I would like to tell you more about this alluring body of water but I got sidetracked by a tree studded with brilliant scarlet buds. After standing and staring for an indefinable period, I started to accost passers- by, asking about this amazing tree. As luck would have it, all of them were tourists, and I got no answers. (Back home in Bangalore, I googled and found it was a hawthorn tree.)
The weather then put paid to all efforts to find the PS at Derwent Water, Thirlmere, Brothers Water and Ullstawer. A steady drizzle started to dominate proceedings, turning the day gray, the waters of the lakes livid, giving the distance a blue haze.
Thirlmere is a reservoir which supplies water to Manchester, with the imposing Helvellyn ridge to its east. Ullswater was where The Poet came upon the famous daffodils which inspired him to such sublime rhyme and metre.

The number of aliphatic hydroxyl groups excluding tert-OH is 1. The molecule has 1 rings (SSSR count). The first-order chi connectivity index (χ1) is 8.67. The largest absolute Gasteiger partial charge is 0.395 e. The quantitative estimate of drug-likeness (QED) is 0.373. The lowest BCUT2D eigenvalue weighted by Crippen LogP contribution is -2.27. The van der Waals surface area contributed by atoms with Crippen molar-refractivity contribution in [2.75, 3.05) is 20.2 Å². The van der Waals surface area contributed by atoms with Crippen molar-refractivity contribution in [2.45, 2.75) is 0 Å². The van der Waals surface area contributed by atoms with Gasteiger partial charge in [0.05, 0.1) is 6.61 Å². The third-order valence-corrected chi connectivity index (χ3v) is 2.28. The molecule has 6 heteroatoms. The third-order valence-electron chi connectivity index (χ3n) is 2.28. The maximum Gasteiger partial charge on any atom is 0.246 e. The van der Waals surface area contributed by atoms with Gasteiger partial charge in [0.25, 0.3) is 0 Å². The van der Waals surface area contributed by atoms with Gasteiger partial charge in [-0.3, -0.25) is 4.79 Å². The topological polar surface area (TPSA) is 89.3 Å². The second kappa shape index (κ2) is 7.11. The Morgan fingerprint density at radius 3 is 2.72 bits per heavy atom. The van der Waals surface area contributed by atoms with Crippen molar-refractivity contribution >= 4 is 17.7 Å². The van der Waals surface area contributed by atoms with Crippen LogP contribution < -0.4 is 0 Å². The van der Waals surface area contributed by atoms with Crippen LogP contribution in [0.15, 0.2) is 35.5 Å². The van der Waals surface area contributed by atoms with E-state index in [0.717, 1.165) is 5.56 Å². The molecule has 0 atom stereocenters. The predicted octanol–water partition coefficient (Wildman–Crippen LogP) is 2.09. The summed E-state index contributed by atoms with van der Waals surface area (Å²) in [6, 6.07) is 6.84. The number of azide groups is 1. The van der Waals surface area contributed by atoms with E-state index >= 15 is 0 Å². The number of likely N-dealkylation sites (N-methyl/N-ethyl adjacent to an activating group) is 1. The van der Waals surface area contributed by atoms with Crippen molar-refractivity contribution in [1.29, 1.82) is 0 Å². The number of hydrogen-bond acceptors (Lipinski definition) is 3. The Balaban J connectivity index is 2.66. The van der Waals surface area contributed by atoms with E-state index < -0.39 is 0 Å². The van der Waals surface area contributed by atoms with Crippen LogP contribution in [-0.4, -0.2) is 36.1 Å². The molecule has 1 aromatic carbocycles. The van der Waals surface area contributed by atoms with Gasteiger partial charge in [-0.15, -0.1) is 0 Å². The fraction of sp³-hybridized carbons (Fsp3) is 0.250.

I visited Crummock Water (`the crooked one,` possibly referring to the River Cocker which flows out of the lake) ) and Buttermere on a fairly sunny day. Mellbreak Hill runs the full length of Buttermere (`the lake by the dairy pastures`) quite like a protective sentinel.
The ridge walks hereabouts are hugely popular, given that they afford some lovely views, basically fells with scree slopes, rocky summits and a cairn or four. Then again, none of these routes are for the idle rambler; alas, I was one of the latter, and was quickly made to realise my limitations.
The perfect spot
My Lake District idyll was coming to an end with no sign of that perfect spot. On the last day, in the early hours of the evening, I took a path which read `Orrest Head` and started up a steep hill, passing creaky wooden stiles, meadows full of yellow and pink wildflowers, a field where a piebald horse grazed, up and up.